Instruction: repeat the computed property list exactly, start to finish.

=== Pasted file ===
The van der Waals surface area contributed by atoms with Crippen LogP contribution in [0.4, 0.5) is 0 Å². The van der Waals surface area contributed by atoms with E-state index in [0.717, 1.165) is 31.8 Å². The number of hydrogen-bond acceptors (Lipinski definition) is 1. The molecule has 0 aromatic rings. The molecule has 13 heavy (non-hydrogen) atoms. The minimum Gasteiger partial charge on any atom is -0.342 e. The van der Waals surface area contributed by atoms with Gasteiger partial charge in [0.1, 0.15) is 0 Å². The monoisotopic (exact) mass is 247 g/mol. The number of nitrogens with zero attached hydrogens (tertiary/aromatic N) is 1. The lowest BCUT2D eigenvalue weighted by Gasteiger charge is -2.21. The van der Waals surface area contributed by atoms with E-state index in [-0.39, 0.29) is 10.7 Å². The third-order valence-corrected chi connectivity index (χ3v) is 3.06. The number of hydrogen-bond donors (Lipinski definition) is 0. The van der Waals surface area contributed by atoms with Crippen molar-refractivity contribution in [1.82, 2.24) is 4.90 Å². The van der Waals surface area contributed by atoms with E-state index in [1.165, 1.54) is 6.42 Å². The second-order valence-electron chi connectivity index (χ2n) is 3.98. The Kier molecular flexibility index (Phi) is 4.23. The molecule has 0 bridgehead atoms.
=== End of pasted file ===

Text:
The van der Waals surface area contributed by atoms with Crippen LogP contribution in [0.4, 0.5) is 0 Å². The van der Waals surface area contributed by atoms with E-state index in [0.717, 1.165) is 31.8 Å². The number of hydrogen-bond acceptors (Lipinski definition) is 1. The molecule has 0 aromatic rings. The molecule has 13 heavy (non-hydrogen) atoms. The minimum Gasteiger partial charge on any atom is -0.342 e. The van der Waals surface area contributed by atoms with Gasteiger partial charge in [0.1, 0.15) is 0 Å². The monoisotopic (exact) mass is 247 g/mol. The number of nitrogens with zero attached hydrogens (tertiary/aromatic N) is 1. The lowest BCUT2D eigenvalue weighted by Gasteiger charge is -2.21. The van der Waals surface area contributed by atoms with E-state index in [-0.39, 0.29) is 10.7 Å². The third-order valence-corrected chi connectivity index (χ3v) is 3.06. The number of hydrogen-bond donors (Lipinski definition) is 0. The van der Waals surface area contributed by atoms with Crippen molar-refractivity contribution in [1.82, 2.24) is 4.90 Å². The van der Waals surface area contributed by atoms with E-state index in [1.165, 1.54) is 6.42 Å². The second-order valence-electron chi connectivity index (χ2n) is 3.98. The Kier molecular flexibility index (Phi) is 4.23. The molecule has 0 bridgehead atoms.